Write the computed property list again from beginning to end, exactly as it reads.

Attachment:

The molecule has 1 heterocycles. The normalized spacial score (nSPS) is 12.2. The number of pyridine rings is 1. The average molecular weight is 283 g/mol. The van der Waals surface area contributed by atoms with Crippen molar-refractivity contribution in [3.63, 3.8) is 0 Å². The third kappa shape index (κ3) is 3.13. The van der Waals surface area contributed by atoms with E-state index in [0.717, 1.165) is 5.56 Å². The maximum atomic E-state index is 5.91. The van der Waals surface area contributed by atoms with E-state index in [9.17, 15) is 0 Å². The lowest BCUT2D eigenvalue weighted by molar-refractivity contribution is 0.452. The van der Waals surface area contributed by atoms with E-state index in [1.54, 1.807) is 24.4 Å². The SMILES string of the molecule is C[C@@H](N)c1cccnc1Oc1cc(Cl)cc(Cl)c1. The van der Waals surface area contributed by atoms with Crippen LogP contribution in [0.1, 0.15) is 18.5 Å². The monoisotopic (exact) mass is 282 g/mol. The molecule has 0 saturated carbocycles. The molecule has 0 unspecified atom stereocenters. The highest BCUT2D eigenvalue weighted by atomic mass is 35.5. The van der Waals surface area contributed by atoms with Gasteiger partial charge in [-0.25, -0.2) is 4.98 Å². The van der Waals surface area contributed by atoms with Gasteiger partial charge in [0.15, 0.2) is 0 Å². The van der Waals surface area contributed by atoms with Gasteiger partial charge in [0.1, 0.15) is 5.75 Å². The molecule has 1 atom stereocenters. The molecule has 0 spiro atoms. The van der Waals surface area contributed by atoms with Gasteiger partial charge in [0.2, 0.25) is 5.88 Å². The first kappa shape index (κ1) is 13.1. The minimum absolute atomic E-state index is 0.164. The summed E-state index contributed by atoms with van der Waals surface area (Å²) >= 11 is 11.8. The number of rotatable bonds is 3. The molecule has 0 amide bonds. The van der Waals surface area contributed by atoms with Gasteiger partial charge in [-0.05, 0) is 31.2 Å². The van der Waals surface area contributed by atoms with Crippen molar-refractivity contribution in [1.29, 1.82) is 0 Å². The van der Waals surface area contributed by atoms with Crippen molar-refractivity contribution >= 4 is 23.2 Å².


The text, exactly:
The molecule has 1 heterocycles. The normalized spacial score (nSPS) is 12.2. The number of pyridine rings is 1. The average molecular weight is 283 g/mol. The van der Waals surface area contributed by atoms with Crippen molar-refractivity contribution in [3.63, 3.8) is 0 Å². The third kappa shape index (κ3) is 3.13. The van der Waals surface area contributed by atoms with E-state index in [0.717, 1.165) is 5.56 Å². The maximum atomic E-state index is 5.91. The van der Waals surface area contributed by atoms with E-state index in [9.17, 15) is 0 Å². The lowest BCUT2D eigenvalue weighted by molar-refractivity contribution is 0.452. The van der Waals surface area contributed by atoms with E-state index in [1.54, 1.807) is 24.4 Å². The SMILES string of the molecule is C[C@@H](N)c1cccnc1Oc1cc(Cl)cc(Cl)c1. The van der Waals surface area contributed by atoms with Crippen LogP contribution in [0.1, 0.15) is 18.5 Å². The monoisotopic (exact) mass is 282 g/mol. The molecule has 0 saturated carbocycles. The molecule has 0 unspecified atom stereocenters. The highest BCUT2D eigenvalue weighted by atomic mass is 35.5. The van der Waals surface area contributed by atoms with Gasteiger partial charge in [-0.25, -0.2) is 4.98 Å². The van der Waals surface area contributed by atoms with Gasteiger partial charge in [0.15, 0.2) is 0 Å². The van der Waals surface area contributed by atoms with Gasteiger partial charge in [0.1, 0.15) is 5.75 Å². The molecule has 1 atom stereocenters. The molecule has 0 spiro atoms. The van der Waals surface area contributed by atoms with Gasteiger partial charge in [0.2, 0.25) is 5.88 Å². The first kappa shape index (κ1) is 13.1. The minimum absolute atomic E-state index is 0.164. The summed E-state index contributed by atoms with van der Waals surface area (Å²) >= 11 is 11.8. The number of rotatable bonds is 3. The molecule has 0 amide bonds. The van der Waals surface area contributed by atoms with Gasteiger partial charge in [-0.05, 0) is 31.2 Å². The van der Waals surface area contributed by atoms with Crippen molar-refractivity contribution in [1.29, 1.82) is 0 Å². The van der Waals surface area contributed by atoms with Crippen molar-refractivity contribution >= 4 is 23.2 Å².